Unfortunately, it shares one other feature with Bar-Ilan.  Both use the accursed security device colloquially called the “dongle,” which is both physically disruptive and blocks performance often enough to be a real nuisance.  If you can live with the device, Encyclopedia Talmudit makes much sense.   A CD should never replace the print version of a text that you will pore over for long periods of time.  But ET is entirely a reference work.  You go there to look up an entry, not to study the work from cover to cover.  Putting a score of volumes on a CD is a real convenience, as you flit from place to related place with a single stroke.

Coming Attractions

Perhaps I spoke with a bit too much confidence about the need for print versions for depth learning.  Work is underway to convince us that the CD is superior to conventional volumes for our day-to-day, heavy-duty learning.   Although I haven’t seen it yet, advance word is that the next generation of hypertexting and true multimedia coordination is just around the corner.  TES has teamed up with the Slobodka Yeshivah of Bnei Brak to produce a Daf Yomi CD full of advanced features.   Berachot will be released as the Daf Yomi cycle begins anew; each tractate will have its own CD.  Users will be able to view the page as straight text, or in the familiar form of the printed editions.  But there the similarity ends.  The text can be manipulated in several ways.  The student can zoom in and out, making study much easier on the eyes.  He can mark text in thirty different colors, something that Gemara teachers often have students do to teach students to differentiate between different Gemara functions, such as questions, answers, and proofs.  He can append his own notes to the page, even adding voice comments of his own, or of the rebbe giving the shiur.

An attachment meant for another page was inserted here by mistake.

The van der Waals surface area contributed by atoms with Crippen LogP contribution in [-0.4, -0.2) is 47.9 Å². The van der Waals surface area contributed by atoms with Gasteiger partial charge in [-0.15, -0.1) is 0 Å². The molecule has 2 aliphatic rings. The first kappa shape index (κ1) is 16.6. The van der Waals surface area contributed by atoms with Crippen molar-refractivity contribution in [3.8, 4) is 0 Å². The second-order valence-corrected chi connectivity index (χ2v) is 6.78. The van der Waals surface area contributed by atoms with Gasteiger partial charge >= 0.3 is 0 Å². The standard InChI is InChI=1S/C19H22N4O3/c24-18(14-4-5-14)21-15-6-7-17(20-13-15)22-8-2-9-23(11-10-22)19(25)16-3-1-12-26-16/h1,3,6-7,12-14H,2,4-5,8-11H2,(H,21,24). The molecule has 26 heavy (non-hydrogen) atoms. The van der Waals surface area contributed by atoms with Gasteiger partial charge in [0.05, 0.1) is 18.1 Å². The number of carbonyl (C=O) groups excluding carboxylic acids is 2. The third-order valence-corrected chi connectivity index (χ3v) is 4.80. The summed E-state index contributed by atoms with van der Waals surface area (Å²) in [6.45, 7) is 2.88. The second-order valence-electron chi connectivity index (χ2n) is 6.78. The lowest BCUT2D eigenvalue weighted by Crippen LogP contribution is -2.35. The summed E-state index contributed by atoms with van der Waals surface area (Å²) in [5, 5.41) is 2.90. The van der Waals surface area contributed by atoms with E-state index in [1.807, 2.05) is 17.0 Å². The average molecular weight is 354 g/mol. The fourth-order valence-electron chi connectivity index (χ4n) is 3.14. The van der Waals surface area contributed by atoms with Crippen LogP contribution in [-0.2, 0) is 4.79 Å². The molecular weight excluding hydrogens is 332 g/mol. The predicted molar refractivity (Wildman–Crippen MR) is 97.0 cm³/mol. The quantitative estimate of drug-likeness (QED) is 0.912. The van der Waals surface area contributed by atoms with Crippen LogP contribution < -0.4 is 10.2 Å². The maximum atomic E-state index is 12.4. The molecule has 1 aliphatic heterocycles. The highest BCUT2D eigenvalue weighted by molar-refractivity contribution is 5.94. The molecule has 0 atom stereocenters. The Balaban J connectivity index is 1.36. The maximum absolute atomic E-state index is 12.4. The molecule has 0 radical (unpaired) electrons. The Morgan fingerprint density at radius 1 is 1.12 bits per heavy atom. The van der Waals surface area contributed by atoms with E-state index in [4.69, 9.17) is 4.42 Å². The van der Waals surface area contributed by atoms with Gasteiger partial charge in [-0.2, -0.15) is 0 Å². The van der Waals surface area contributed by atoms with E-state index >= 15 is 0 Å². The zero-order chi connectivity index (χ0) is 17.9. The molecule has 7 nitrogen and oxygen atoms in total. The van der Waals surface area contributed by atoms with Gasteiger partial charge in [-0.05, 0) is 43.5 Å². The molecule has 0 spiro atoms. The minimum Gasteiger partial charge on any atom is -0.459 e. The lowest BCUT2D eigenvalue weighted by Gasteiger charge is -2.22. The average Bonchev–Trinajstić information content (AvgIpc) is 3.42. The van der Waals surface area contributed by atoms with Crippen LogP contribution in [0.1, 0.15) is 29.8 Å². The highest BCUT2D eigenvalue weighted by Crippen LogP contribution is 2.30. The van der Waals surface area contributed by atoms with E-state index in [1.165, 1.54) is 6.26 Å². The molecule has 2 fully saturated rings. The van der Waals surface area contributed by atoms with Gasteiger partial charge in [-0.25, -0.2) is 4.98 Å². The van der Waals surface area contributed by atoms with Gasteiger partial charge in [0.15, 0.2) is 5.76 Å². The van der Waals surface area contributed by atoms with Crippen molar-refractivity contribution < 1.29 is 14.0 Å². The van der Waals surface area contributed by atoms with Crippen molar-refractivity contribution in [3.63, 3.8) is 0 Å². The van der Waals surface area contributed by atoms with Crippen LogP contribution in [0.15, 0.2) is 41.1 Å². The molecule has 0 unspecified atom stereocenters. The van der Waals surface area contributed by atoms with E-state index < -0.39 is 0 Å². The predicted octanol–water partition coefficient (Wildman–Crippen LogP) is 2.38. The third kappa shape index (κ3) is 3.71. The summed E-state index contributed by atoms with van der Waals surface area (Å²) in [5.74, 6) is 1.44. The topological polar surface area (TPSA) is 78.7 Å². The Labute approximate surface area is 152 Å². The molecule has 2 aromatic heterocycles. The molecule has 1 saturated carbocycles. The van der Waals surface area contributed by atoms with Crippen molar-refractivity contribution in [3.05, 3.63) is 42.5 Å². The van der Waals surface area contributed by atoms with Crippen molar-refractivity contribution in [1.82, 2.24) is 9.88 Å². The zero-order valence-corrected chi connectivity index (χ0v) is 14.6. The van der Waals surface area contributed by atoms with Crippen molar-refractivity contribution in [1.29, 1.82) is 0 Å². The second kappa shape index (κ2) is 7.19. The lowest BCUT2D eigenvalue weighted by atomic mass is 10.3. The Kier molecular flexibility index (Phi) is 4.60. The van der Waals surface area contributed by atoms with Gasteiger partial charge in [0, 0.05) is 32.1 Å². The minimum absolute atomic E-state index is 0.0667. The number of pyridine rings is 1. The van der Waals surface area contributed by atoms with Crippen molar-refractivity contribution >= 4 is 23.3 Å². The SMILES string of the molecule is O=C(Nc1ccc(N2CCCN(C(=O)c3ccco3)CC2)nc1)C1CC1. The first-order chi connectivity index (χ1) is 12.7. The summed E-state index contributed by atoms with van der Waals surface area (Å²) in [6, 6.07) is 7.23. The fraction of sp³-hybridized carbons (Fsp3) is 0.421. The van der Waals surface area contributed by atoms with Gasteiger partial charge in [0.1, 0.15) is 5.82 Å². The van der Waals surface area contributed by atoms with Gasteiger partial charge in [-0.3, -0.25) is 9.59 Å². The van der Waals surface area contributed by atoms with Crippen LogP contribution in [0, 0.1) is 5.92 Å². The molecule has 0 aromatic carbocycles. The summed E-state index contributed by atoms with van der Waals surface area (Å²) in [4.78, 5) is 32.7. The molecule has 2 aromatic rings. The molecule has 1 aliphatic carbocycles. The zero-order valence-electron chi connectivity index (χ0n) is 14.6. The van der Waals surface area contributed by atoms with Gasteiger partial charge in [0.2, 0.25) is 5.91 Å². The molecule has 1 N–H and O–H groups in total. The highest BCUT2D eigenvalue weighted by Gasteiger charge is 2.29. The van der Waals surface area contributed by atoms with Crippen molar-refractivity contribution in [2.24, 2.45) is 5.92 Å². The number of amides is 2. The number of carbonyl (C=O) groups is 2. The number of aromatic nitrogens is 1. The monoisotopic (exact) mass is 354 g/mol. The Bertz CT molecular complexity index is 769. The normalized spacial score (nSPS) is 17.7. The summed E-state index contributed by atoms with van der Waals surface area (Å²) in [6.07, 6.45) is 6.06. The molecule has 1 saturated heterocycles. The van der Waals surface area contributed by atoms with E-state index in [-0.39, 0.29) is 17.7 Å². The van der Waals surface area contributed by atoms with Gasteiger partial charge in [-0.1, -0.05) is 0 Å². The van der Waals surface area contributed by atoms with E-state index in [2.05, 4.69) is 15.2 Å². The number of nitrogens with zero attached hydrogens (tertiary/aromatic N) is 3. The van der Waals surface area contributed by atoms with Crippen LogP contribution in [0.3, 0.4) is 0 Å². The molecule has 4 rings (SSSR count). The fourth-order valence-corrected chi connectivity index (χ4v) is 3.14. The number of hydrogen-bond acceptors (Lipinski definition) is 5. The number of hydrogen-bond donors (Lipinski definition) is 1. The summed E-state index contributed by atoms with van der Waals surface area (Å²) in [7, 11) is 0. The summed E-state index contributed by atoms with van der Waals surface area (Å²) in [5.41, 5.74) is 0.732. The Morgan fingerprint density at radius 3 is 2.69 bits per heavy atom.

..the product comes with a built in rebbe, who explains the Daf in audio form…Unlike live shiurim, this rebbe can be paused and rewound at will!